If you’re training for an event and simply running as far and as often as you can, without giving much thought as to how and why, you might be slogging more than you need. Calling those excess miles “junk” may sound a little harsh, but perhaps they are unproductive, or even counterproductive towards your goals. A better approach would be to create a training plan for that 10k or whatever your milestone is, to get the most out of your miles. In doing so, you might end up running less.
How do you know if you’re running junk miles?
So how do you know if you’re running junk miles? It all depends on your goals and definition of junk miles, really. But for starters, if you’re increasing your distance beyond your ability to adapt, then you might be losing any gains you’re hoping to make. Yes, we recently reported that the median weekly training mileage amongst ultra runners is 41 - 60k, and that’s a lot. But at a certain point, you’ll no longer see gains from a long run, only diminishing returns. You’ll know if you fall into this category because you’ll be constantly fatigued, you might start to experience pain after a certain mileage, and all your runs will be bad runs. The simple solution is to figure out when you hit that plateau and stop before it.
Further, if you run a lot of your miles at a steady, medium pace and moderate heart rate, some argue you’re not going to see as much gain as if you focus on mixing up high and low intensity training and skip the middle altogether. We discuss this in our article on polarized training for runners and presented research (opens in new tab) showing that this method has a greater impact on endurance. If you ditch the moderate intensity training and replace it with a combination of low and high intensity workouts, you’ll more than likely run fewer miles, but see greater improvements and enjoy more rest days.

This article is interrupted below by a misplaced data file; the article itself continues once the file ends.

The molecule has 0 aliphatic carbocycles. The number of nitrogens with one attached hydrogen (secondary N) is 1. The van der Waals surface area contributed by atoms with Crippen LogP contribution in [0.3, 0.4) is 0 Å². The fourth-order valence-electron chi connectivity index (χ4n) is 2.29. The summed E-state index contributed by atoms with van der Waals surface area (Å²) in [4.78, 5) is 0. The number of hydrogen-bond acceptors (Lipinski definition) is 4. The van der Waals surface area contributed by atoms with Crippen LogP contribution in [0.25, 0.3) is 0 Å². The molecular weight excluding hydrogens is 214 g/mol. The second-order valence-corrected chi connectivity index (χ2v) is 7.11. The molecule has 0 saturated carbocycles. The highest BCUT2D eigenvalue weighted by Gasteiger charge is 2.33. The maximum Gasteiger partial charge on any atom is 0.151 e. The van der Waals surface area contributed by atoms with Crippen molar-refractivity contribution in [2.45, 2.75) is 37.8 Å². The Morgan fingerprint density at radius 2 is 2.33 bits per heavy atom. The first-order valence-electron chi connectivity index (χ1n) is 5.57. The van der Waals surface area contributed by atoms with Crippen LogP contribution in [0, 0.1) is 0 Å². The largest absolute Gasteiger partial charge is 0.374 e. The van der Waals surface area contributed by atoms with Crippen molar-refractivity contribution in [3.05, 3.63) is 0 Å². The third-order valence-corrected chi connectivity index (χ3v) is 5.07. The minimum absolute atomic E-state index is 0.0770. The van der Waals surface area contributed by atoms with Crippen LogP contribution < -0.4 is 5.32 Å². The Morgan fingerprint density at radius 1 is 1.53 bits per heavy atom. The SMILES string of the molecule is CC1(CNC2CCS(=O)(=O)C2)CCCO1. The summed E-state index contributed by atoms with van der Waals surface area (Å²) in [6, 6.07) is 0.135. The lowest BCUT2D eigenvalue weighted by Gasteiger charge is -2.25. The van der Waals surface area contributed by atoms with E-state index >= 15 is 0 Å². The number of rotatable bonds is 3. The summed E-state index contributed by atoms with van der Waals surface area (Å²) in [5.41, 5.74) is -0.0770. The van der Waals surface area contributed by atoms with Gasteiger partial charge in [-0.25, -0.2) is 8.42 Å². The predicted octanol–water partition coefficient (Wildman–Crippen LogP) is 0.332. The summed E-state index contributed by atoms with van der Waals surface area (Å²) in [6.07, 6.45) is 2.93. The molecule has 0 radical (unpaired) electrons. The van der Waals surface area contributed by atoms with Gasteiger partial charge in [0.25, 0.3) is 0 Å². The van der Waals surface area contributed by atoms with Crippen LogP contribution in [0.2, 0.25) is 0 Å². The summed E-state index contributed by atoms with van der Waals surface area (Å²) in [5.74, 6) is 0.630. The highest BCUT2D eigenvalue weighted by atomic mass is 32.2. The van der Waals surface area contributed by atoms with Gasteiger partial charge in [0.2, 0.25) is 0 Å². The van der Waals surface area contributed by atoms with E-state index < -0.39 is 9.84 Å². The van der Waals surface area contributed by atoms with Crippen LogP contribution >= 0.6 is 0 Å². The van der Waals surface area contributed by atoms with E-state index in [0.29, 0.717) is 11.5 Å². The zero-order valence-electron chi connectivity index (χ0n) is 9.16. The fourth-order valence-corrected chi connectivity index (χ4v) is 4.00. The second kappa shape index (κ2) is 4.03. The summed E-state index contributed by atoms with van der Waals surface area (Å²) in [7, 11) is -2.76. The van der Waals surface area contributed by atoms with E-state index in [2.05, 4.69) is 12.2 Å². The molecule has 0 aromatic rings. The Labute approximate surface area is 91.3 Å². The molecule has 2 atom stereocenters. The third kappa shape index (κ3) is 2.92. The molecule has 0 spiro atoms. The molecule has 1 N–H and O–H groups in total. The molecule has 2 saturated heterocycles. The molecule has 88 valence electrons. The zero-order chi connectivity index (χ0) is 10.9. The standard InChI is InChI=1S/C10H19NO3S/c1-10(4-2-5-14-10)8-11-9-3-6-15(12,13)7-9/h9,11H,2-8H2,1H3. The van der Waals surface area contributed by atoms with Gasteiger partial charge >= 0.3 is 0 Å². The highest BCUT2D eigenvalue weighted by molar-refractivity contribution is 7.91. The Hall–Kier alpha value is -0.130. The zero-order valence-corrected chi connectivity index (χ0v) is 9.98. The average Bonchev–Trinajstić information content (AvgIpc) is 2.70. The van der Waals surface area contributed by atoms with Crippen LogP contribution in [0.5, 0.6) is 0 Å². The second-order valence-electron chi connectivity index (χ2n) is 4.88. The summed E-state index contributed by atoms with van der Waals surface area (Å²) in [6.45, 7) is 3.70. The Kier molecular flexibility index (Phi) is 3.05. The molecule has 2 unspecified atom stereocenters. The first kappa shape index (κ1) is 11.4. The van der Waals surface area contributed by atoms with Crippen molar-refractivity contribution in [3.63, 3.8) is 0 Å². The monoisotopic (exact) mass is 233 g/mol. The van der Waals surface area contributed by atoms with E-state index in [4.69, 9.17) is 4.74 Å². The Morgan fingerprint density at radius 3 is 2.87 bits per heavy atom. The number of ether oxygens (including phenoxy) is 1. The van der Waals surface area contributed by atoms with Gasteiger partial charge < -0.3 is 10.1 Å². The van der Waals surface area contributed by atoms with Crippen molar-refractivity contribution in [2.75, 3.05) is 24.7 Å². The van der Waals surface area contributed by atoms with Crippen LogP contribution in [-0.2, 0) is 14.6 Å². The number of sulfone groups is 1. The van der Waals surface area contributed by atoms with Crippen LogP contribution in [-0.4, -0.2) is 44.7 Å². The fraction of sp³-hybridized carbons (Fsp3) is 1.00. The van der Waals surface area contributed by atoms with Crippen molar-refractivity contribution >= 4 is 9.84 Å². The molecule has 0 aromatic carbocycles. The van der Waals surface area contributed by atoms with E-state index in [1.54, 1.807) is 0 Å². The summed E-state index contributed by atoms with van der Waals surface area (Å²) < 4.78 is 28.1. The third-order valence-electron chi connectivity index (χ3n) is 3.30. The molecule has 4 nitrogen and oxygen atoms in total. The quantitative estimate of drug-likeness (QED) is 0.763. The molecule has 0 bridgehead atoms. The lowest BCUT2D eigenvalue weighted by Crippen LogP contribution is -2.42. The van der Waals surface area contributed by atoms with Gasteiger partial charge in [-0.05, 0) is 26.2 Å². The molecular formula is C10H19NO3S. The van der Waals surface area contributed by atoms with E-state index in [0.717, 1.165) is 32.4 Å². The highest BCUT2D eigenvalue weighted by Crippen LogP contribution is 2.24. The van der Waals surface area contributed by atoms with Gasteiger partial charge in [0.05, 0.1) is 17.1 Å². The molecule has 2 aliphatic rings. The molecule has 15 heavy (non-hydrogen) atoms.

Finally, if the miles you’re running aren’t part of your training plan, but just because you have the time and like running (or are a little obsessive about it), then they might be hindering you overall because they’re robbing you of energy for those goal-focused training runs. Better to save your legs for tomorrow’s long run and do some cross training instead, like yoga, pilates or weight lifting.
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Julia Clarke is a staff writer for Advnture.com and the author of the book Restorative Yoga for Beginners. She loves to explore mountains on foot, bike, skis and belay and then recover on the the yoga mat. Julia graduated with a degree in journalism in 2004 and spent eight years working as a radio presenter in Kansas City, Vermont, Boston and New York City before discovering the joys of the Rocky Mountains. She then detoured west to Colorado and enjoyed 11 years teaching yoga in Vail before returning to her hometown of Glasgow, Scotland in 2020 to focus on family and writing.